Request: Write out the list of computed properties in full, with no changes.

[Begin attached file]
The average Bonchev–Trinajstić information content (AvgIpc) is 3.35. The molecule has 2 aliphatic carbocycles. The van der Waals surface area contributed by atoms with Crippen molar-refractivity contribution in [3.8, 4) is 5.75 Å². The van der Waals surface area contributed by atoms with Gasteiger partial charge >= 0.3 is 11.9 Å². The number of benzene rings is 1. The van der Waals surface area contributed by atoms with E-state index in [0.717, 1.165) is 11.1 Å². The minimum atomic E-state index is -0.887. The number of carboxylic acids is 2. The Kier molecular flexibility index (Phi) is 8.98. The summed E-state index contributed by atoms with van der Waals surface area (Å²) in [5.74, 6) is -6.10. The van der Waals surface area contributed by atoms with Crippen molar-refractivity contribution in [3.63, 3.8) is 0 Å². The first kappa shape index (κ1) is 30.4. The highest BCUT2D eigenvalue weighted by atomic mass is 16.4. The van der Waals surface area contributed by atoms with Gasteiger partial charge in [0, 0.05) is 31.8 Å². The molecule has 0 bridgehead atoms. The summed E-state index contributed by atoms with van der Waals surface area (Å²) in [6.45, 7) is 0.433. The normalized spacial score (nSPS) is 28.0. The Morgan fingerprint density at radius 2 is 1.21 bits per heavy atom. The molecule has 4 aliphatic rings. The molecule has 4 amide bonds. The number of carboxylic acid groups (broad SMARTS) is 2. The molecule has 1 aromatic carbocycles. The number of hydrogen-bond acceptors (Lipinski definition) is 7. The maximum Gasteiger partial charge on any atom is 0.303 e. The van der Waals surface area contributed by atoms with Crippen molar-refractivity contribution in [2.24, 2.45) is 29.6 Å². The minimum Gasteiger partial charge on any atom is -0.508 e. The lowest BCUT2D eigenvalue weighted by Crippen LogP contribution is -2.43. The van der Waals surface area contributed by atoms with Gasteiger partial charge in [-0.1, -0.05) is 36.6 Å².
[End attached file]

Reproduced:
The average Bonchev–Trinajstić information content (AvgIpc) is 3.35. The molecule has 2 aliphatic carbocycles. The van der Waals surface area contributed by atoms with Crippen molar-refractivity contribution in [3.8, 4) is 5.75 Å². The van der Waals surface area contributed by atoms with Gasteiger partial charge >= 0.3 is 11.9 Å². The number of benzene rings is 1. The van der Waals surface area contributed by atoms with E-state index in [0.717, 1.165) is 11.1 Å². The minimum atomic E-state index is -0.887. The number of carboxylic acids is 2. The Kier molecular flexibility index (Phi) is 8.98. The summed E-state index contributed by atoms with van der Waals surface area (Å²) in [5.74, 6) is -6.10. The van der Waals surface area contributed by atoms with Crippen molar-refractivity contribution in [3.63, 3.8) is 0 Å². The first kappa shape index (κ1) is 30.4. The highest BCUT2D eigenvalue weighted by atomic mass is 16.4. The van der Waals surface area contributed by atoms with Gasteiger partial charge in [0, 0.05) is 31.8 Å². The molecule has 0 bridgehead atoms. The summed E-state index contributed by atoms with van der Waals surface area (Å²) in [6.45, 7) is 0.433. The normalized spacial score (nSPS) is 28.0. The Morgan fingerprint density at radius 2 is 1.21 bits per heavy atom. The molecule has 4 aliphatic rings. The molecule has 4 amide bonds. The number of carboxylic acid groups (broad SMARTS) is 2. The molecule has 1 aromatic carbocycles. The number of hydrogen-bond acceptors (Lipinski definition) is 7. The maximum Gasteiger partial charge on any atom is 0.303 e. The van der Waals surface area contributed by atoms with Crippen molar-refractivity contribution in [2.24, 2.45) is 29.6 Å². The minimum Gasteiger partial charge on any atom is -0.508 e. The lowest BCUT2D eigenvalue weighted by Crippen LogP contribution is -2.43. The van der Waals surface area contributed by atoms with Gasteiger partial charge in [-0.1, -0.05) is 36.6 Å².